Huge jump seen in imports from Pakistan through land route

Hopeful of trade flourishing between India and Pakistan through the Attari-Wagah border in Punjab, customs officials have sought an Inland Container Depot (ICD) or a Container Freight Station (CFS) near the border town of Amritsar.

“We have written to the Central Board of Excise and Customs [CBEC] and suggested the setting up of a dry port somewhere near the Integrated Check Post [ICP] at Attari. They are expected to take up the matter with the Commerce Ministry soon,” said K.K. Sharma, Customs Commissioner, Amritsar.

Asserting that the Indian side could handle more trade by road at the Attari ICP, Mr. Sharma said his department had also written to the Divisional Railway Manager (DRM), Ferozepur to allow cargo movement through the border town.

“There is a need to open up the Ferozepur rail link for bilateral trade. There is a demand and 300 wagons can be booked. If India gets the Most Favoured Nation status and the ICP and railway operate in full capacity, the surge in trade can be handled well,” explained Mr Sharma.

Imports from Pakistan through Attari in April-December 2012 in value terms stood at Rs. 630 crore, a jump of 87 per cent over the corresponding period the previous year. India’s exports to Pakistan through this route stood at Rs. 1,237 crore in the April-December period, an increase of 54 per cent over the corresponding period in 2011.

While trade through the sea route is most in use, it eats up on both time and cost. “If traders realise that they save on both time and money by using the road route at Attari, and we have infrastructure to facilitate it, they will definitely shift their route,” said Mr. Sharma. Since October 2007, both the countries have been allowing the entry and unloading of trucks at check posts. While the Pakistani truck can travel a few yards and unload at the Attari ICP, the Indian counterpart can do the same at Wagah in Pakistan after security checks. While Pakistan has a scanner for checking the trucks, India still ‘rummages’ the trucks manually and uses sniffer dogs to detect narcotics or explosive material. Trade hours are 7 a.m. to 7 p.m. and the truck has to return the same day.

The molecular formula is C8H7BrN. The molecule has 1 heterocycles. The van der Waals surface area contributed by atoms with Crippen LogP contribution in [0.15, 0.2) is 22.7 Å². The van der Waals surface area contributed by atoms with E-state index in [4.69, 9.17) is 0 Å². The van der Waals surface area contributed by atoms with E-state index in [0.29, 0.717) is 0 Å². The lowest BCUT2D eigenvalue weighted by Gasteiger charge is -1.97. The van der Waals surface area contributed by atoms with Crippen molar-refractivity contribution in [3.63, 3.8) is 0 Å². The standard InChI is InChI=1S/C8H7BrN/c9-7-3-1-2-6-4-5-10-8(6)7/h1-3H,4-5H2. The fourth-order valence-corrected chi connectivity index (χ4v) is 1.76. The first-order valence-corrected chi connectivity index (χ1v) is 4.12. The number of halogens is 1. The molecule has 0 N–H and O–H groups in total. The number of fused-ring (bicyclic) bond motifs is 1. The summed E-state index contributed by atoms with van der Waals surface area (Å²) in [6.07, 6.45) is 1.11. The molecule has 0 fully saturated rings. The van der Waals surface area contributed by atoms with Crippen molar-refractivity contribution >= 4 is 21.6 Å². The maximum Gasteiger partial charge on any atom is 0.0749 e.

India is in the process of getting a scanner soon, which will be operational by year-end, according to the Commissioner.

Major imports from Pakistan comprise dry dates, gypsum, cement, clear float glass and chemicals while exports are soyabean, cotton and yarn and fresh vegetables. Pakistan allows import of only 137 items from India.